Before I get much further, yes – this book does get pretty intense. As someone who will probably never become pregnant, I didn’t think it would be hard. I was there for the nature poetry (and whoo boy, can Heenan pull out some beautiful naturalism), and I still got hardcore heart thumpies. If miscarriage/pregnancy loss is going to be too intense for you, you might want to consider how or when you read this.
There are two ways to read this book, and I will admit I did both of them because I just felt like the book deserved it.
Also because the story linking the poems was intense enough that I didn’t stop.
Usually when I read a book of poetry, I read one poem a night just before going to bed and then put it down. I happened to read this one in a single sitting (easy to do – it’s short), and HOLY CRAP WHAT INTENSITY. If you read this in one go, it’s like “Oh, this is pretty neat”, then it goes bam-bam-bam with shooting your heart right out of your chest followed by trying to sew it back together with a rusty needle and floss.
I finished it and was like, “Wow, that sent me somewhere.”
After that, I read a poem at a time (or maybe two, something like that).
5/5 Discoball Snowcones
Like I do with compilation books, I’m going to talk about my favorite, a standout, and least favorite poem.
Favorite: Family Photo This last poem in the book wraps everything you just read together. It draws the three sections – Before, During, and After – into a nice, tight bundle, and I love it. It was placed perfectly, and I think it did so much to the overall feel of the chapbook in addition to being intense, raw, and well-written on its own.
Standout: Drive Home I thought about this one being my favorite, but it’s too perfect a fit for standout. It’s unforgettable. It’s such good stream of consciousness, and it has almost a Faulkner sort of feel. It’s short enough that the stream doesn’t become burdensome, and the emotional intensity of it might have been the climax for me.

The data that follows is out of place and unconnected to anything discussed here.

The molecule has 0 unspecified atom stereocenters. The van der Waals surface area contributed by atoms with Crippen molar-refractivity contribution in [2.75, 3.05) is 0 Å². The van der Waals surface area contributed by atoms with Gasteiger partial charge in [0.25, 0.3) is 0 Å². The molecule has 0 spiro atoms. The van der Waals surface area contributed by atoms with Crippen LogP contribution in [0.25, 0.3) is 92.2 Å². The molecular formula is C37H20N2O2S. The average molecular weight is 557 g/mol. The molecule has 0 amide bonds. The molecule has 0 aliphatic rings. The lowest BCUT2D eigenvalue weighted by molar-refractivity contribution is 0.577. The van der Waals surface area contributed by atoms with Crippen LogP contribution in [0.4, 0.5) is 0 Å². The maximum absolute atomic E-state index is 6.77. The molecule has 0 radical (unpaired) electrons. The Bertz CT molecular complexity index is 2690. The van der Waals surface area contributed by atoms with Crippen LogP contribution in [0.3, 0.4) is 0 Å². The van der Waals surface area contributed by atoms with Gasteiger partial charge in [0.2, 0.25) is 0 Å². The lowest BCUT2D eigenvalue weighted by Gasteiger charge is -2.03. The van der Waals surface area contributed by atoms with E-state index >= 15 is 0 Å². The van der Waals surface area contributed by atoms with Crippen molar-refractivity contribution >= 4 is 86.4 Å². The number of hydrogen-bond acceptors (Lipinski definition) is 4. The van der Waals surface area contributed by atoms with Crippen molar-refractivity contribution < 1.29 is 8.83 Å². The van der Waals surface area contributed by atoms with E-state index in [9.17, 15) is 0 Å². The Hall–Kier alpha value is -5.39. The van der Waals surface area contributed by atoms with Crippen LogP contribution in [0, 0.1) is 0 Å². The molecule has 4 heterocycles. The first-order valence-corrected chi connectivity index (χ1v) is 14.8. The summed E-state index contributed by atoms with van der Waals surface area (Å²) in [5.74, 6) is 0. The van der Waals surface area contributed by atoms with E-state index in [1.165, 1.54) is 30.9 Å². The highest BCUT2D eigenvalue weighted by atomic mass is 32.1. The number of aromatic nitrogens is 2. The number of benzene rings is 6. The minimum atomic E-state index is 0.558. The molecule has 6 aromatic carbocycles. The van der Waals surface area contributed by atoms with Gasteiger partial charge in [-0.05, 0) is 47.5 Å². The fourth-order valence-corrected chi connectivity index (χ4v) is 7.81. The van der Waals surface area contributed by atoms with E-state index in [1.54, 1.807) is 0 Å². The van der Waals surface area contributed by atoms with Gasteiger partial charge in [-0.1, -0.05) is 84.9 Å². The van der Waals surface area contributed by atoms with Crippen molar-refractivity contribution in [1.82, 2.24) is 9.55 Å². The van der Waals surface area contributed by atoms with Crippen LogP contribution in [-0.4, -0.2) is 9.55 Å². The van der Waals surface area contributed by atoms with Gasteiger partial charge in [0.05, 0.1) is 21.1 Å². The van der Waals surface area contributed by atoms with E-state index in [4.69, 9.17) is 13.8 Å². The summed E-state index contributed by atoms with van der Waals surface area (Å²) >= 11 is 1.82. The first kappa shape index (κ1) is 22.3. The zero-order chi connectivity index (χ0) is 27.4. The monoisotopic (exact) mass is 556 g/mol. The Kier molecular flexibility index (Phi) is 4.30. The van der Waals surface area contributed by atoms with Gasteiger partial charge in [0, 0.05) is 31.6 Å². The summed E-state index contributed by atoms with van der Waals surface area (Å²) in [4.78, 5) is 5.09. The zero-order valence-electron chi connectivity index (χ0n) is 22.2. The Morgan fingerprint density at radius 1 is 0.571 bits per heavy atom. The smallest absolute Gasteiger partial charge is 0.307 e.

Least Favorite: Subtropics Honestly, this is kind of a bullshit section for me because all the poems were good. I chose this one because it was, once I flipped through it to write this review, the one I remembered the least of. It’s necessary to the story because it marks a shift in the author’s situation, but it’s a poem of nature that leads very quietly into the next scene. That’s all.
I’m reading the first craft book I’ve ever read – Colleen Chesebro’s syllabic poetry book! Get hype!
Music’s important to a lot of people. I know I have excellent taste in music:
Because music is so important to people, I’ve seen it discussed in literature quite a bit. Sometimes, it’s done well – and other times, it’s not.
Here’s what I’ve gleaned over my brief years in life.
5. Keep Poetry in Prose Short
Songs written out in a book appear as poetry, unless you’ve figured out a way to use magic and include actual noise in your pages. Though songs are usually longer than a few lines, you probably don’t want to include the whole thing in your book.
I would say that about 95% of the time, I skip poetry of any sort – including songs – when I’m reading a prose novel. The last 5% is either the REALLY impressive stuff (like the songs in The Lord of the Rings) or something on the order of 3-10 lines long. And I’m someone who reads poetry on my own!
People who don’t study poetry often don’t even like poetry. Poetry in English is strange because the forms are all sorts of weird. In East Asian poetry, the number of syllables and shape of the poem is important and gives it life. In the Romance languages, the words flow and rhyme easily. In English? Our bastard tongue makes either of those types of poetry difficult difficult lemon difficult.*
That means the quicker you get your poem out, the less likely you are to throw off a prose-liking audience. If you want my suggestion for how to include poetry (and thus song fragments) in a book, I would suggest reading Where the Crawdads Sing.
4. Keep the Lyrics Relevant
Poems and songs carry a lot of weight in real life, and it should be even moreso in a novel. When you take the time to include a piece of a song in your mostly prose story, that break in the narrative needs to pack as much punch as possible.